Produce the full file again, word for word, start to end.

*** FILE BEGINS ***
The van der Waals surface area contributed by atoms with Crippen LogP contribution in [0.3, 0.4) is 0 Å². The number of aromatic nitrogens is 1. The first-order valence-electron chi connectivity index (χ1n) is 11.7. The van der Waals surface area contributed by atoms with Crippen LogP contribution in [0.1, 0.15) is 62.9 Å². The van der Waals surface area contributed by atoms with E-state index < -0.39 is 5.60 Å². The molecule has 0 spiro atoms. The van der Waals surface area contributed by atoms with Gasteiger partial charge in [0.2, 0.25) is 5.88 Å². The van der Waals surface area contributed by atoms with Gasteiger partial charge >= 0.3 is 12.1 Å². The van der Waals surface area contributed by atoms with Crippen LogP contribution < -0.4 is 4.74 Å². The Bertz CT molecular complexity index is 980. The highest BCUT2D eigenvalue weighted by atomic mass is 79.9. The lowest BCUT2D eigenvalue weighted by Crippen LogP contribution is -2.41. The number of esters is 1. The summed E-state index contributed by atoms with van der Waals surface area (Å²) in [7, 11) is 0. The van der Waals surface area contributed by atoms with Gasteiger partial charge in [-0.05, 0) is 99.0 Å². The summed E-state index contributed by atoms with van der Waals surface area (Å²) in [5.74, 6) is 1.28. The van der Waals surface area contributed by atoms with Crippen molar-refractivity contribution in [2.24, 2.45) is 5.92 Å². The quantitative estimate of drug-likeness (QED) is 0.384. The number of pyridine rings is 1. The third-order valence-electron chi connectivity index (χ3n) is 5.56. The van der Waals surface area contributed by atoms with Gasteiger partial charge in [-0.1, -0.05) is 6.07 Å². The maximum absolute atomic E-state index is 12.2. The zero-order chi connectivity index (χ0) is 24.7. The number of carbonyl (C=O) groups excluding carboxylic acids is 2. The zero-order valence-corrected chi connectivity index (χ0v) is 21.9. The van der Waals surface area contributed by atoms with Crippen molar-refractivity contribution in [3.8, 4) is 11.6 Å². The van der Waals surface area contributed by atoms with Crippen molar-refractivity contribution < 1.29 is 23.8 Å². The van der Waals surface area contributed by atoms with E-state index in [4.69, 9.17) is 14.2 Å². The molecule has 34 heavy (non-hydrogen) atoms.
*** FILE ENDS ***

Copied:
The van der Waals surface area contributed by atoms with Crippen LogP contribution in [0.3, 0.4) is 0 Å². The number of aromatic nitrogens is 1. The first-order valence-electron chi connectivity index (χ1n) is 11.7. The van der Waals surface area contributed by atoms with Crippen LogP contribution in [0.1, 0.15) is 62.9 Å². The van der Waals surface area contributed by atoms with E-state index < -0.39 is 5.60 Å². The molecule has 0 spiro atoms. The van der Waals surface area contributed by atoms with Gasteiger partial charge in [0.2, 0.25) is 5.88 Å². The van der Waals surface area contributed by atoms with Gasteiger partial charge >= 0.3 is 12.1 Å². The van der Waals surface area contributed by atoms with Crippen LogP contribution < -0.4 is 4.74 Å². The Bertz CT molecular complexity index is 980. The highest BCUT2D eigenvalue weighted by atomic mass is 79.9. The lowest BCUT2D eigenvalue weighted by Crippen LogP contribution is -2.41. The number of esters is 1. The summed E-state index contributed by atoms with van der Waals surface area (Å²) in [7, 11) is 0. The van der Waals surface area contributed by atoms with Gasteiger partial charge in [-0.05, 0) is 99.0 Å². The summed E-state index contributed by atoms with van der Waals surface area (Å²) in [5.74, 6) is 1.28. The van der Waals surface area contributed by atoms with Crippen molar-refractivity contribution in [2.24, 2.45) is 5.92 Å². The quantitative estimate of drug-likeness (QED) is 0.384. The number of pyridine rings is 1. The third-order valence-electron chi connectivity index (χ3n) is 5.56. The van der Waals surface area contributed by atoms with Gasteiger partial charge in [-0.1, -0.05) is 6.07 Å². The maximum absolute atomic E-state index is 12.2. The zero-order chi connectivity index (χ0) is 24.7. The number of carbonyl (C=O) groups excluding carboxylic acids is 2. The zero-order valence-corrected chi connectivity index (χ0v) is 21.9. The van der Waals surface area contributed by atoms with Crippen molar-refractivity contribution in [3.8, 4) is 11.6 Å². The van der Waals surface area contributed by atoms with Crippen molar-refractivity contribution < 1.29 is 23.8 Å². The van der Waals surface area contributed by atoms with E-state index in [4.69, 9.17) is 14.2 Å². The molecule has 34 heavy (non-hydrogen) atoms.